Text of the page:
Here’s a simple solution to getting around the MacBook Pro’s USB-C port limitation.
I’m like you — or maybe at least a handful of you risk-taking, crazy, early adopters.
I took the plunge late last year and finally replaced my aging MacBook Air (2012) with a (controversial) 15″ MacBook Pro (2016).
Yes, it’s true. Dongle hell isn’t much fun…
I’d have preferred if Apple had sacrificed those two extra USB-C ports on the right side for “legacy” ports that we all know and love including my favorite: an SD card slot. That’s because I work a lot with photo and especially video files. And most of today’s cameras still use SD cards. Canon DSLRs such as the 80D. Olympus and Panasonic mirrorless cameras such as the new (and terrific) OM-D E-M1 Mark II and Lumix GH5. And even some “cinema” cameras such as the Blackmagic Micro Cinema Camera. All of them use SD cards to store footage.
Earlier this year I brought my MacBook Pro on a trip to shoot Stark Insider videos in Paris and Iceland. I had to bring a bunch of cables and adapters. Connecting everything after a day of shooting to download my files wasn’t much fun. A spaghetti monster — cables everywhere. It did work though. But I wanted a better solution to address the lack of ports on my beastly new MBP.
That’s when I spotted Sanho’s HyperDrive Thunderbolt 3 USB-C Hub on Kickstarter. It looked like this and seemed to be a dream come true:
I backed it immediately. Small price to pay to get a reasonable, non-hellish solution for my otherwise solid 2016 MacBook Pro.
The HyperDrive finally shipped a month or so ago, and I’ve been able to put it to the test. All told, the hub has 7 ports:
- Thunderbolt 3
- 2x USB 3.1 (gen 1)
It can connect to either side of the laptop. And it connects to both USB-C ports.
Note: for those that don’t need HDMI, Sanho also makes a 5-in-1 version that is pretty much the same as this one, but has no HDMI out and only 1 USB 3.1 port.
Fortunately you can daisychain power to the USB-C port on the HyperDrive. Using passthrough gives you all the extra ports on the HyperDrive (save for the USB-C of course), while still allowing you to use the two native MBP USB-C ports on the opposite side. It’s hard to imagine a scenario where you’d want more. You port fiend!
I’m happy to report that the hub works exactly as expected.
I popped in a SD card from my Panasonic GH5 and it was immediately recognized. Transferring files was far faster than my antiquated kludgy system that relied on crappy dongles.
Oddly, the finish on the HyperDrive doesn’t quite match the Mac. I opted for “Space Grey” (love the darker finish on Apple products), yet the finish on the hub is slightly lighter (see photos). Not too big of a deal. However, if you’re a stickler for details it can be a minor pet peeve. Aesthetics, they matter no?!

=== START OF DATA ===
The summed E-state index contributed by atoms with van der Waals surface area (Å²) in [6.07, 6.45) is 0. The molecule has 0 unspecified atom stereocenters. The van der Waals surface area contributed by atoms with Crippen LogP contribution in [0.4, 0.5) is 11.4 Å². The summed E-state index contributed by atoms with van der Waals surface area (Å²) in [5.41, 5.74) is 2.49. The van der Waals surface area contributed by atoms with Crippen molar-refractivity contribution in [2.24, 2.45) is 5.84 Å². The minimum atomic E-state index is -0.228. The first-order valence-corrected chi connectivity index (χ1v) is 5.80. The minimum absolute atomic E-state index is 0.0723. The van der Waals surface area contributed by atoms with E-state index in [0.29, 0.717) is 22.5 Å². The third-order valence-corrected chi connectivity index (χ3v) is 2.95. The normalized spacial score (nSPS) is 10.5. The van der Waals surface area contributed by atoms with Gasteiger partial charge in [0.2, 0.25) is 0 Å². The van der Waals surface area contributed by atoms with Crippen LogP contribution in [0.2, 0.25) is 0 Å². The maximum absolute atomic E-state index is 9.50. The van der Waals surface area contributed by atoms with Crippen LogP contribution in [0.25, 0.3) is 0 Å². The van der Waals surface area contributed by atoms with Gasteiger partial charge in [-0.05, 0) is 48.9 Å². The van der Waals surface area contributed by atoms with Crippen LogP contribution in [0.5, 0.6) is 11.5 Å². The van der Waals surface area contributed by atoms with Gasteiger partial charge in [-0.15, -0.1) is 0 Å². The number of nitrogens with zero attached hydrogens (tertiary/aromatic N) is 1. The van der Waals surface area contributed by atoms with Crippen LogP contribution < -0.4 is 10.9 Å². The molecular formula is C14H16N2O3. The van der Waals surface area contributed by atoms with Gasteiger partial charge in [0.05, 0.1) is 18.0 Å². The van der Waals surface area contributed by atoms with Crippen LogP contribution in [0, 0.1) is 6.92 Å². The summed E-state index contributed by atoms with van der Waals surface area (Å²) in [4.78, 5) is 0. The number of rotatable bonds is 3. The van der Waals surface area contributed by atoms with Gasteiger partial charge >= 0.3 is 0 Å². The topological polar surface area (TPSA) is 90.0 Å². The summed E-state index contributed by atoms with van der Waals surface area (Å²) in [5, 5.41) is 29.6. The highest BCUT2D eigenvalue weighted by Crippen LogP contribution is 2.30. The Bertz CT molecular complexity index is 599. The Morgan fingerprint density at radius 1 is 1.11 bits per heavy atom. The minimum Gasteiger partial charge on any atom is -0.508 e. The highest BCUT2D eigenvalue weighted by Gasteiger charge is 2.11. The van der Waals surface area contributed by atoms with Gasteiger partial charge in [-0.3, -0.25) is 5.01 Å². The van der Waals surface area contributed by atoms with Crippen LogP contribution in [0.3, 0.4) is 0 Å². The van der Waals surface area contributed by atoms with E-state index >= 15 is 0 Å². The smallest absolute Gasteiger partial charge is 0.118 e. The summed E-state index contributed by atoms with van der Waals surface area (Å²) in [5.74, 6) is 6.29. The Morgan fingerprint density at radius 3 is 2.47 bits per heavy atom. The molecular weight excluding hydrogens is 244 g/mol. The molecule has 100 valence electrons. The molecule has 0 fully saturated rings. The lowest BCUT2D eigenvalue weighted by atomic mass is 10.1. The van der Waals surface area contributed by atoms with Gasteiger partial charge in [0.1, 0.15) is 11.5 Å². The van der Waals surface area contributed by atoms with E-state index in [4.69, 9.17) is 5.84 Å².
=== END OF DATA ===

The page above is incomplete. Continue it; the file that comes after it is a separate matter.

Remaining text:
Another thing to watch for: the hub is prone to easily slipping out and coming loose. It secures only via the two USB-C ports. Given it’s just over 3-inches long and weighs 0.8 ounces the hub is relatively heavy — as compared to, say, connecting a dongle using a cable. So you do need to be careful, and ensure it doesn’t get bumped. Tip: Satechi makes a hub adapter that connects via cable (rather than mounting directly to the MacBook) eliminating this potential problem found on the Sanho. Doesn’t meet my needs, unfortunately, as it’s missing a SD reader.
The final potential issue is durability.
In reviews across the internet many are complaining about failures; that the HyperDrive worked for a few months, then had issues. So far I haven’t experienced that. I will continue to use it, and if I run into any problems I will update this review. Safe to say, if you’re planning a major trip you should always consider redundancy. In this case, you should still slip in some old school dongles into your bag, just in case. (the same should be said of other gear including batteries, memory cards, and chargers)
Others have complained about heat. Leaving the HyperDrive connected and charging via USB-C generates more thermal heat than they’d like. For me, this is not an issue. I just attach it when I transfer photos and videos. When done, I disconnect it and store it away. I prefer to have a clean work space when not dumping my SD cards. If, however, you plan to leave it always connected to your MacBook Pro, no doubt it’s something to consider.
I missed the Kickstarter early bird and ended up paying $69 for the hub. Amazon currently has the 5-in-1 version (without HDMI).
In the end I’d still recommend you at least give the HyperDrive a test run if you’re looking for a way to cleanly expand the ports on your MacBook Pro. Carefully test it, though, during the return window.
Sanho HyperDrive Thunderbolt 3 USB-C Hub for MacBook Pro (late 2016)
3 out of 5 stars
IN PHOTOS: Sanho HyperDrive Thunderbolt 3 USB-C Hub
With 15-inch MacBook Pro, late 2016.